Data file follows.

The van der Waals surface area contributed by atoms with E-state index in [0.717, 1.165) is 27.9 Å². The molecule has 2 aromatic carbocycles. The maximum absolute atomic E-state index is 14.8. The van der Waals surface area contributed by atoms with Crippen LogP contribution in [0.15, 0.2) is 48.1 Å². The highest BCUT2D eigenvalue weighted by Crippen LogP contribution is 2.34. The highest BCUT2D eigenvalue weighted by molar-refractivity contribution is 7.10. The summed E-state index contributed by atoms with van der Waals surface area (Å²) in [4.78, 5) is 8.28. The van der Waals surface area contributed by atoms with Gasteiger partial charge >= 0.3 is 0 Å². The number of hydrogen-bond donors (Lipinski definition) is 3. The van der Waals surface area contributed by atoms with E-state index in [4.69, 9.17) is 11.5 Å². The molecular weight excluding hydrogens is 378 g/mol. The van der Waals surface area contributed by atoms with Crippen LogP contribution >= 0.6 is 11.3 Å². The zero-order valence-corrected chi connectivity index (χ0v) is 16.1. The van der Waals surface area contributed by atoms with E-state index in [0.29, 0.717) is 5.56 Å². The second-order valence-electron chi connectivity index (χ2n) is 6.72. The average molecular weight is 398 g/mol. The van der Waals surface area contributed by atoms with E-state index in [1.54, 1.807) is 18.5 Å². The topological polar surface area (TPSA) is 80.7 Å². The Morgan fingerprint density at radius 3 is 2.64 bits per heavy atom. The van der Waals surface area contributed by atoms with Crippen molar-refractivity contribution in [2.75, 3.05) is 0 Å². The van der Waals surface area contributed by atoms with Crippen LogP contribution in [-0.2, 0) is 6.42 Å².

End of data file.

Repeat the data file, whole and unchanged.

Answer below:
The van der Waals surface area contributed by atoms with E-state index in [0.717, 1.165) is 27.9 Å². The molecule has 2 aromatic carbocycles. The maximum absolute atomic E-state index is 14.8. The van der Waals surface area contributed by atoms with Crippen LogP contribution in [0.15, 0.2) is 48.1 Å². The highest BCUT2D eigenvalue weighted by Crippen LogP contribution is 2.34. The highest BCUT2D eigenvalue weighted by molar-refractivity contribution is 7.10. The summed E-state index contributed by atoms with van der Waals surface area (Å²) in [4.78, 5) is 8.28. The van der Waals surface area contributed by atoms with Gasteiger partial charge >= 0.3 is 0 Å². The number of hydrogen-bond donors (Lipinski definition) is 3. The van der Waals surface area contributed by atoms with E-state index in [4.69, 9.17) is 11.5 Å². The molecular weight excluding hydrogens is 378 g/mol. The van der Waals surface area contributed by atoms with Crippen LogP contribution >= 0.6 is 11.3 Å². The zero-order valence-corrected chi connectivity index (χ0v) is 16.1. The van der Waals surface area contributed by atoms with E-state index in [0.29, 0.717) is 5.56 Å². The second-order valence-electron chi connectivity index (χ2n) is 6.72. The average molecular weight is 398 g/mol. The van der Waals surface area contributed by atoms with E-state index in [1.54, 1.807) is 18.5 Å². The topological polar surface area (TPSA) is 80.7 Å². The Morgan fingerprint density at radius 3 is 2.64 bits per heavy atom. The van der Waals surface area contributed by atoms with Crippen molar-refractivity contribution in [2.75, 3.05) is 0 Å². The van der Waals surface area contributed by atoms with Crippen LogP contribution in [-0.2, 0) is 6.42 Å².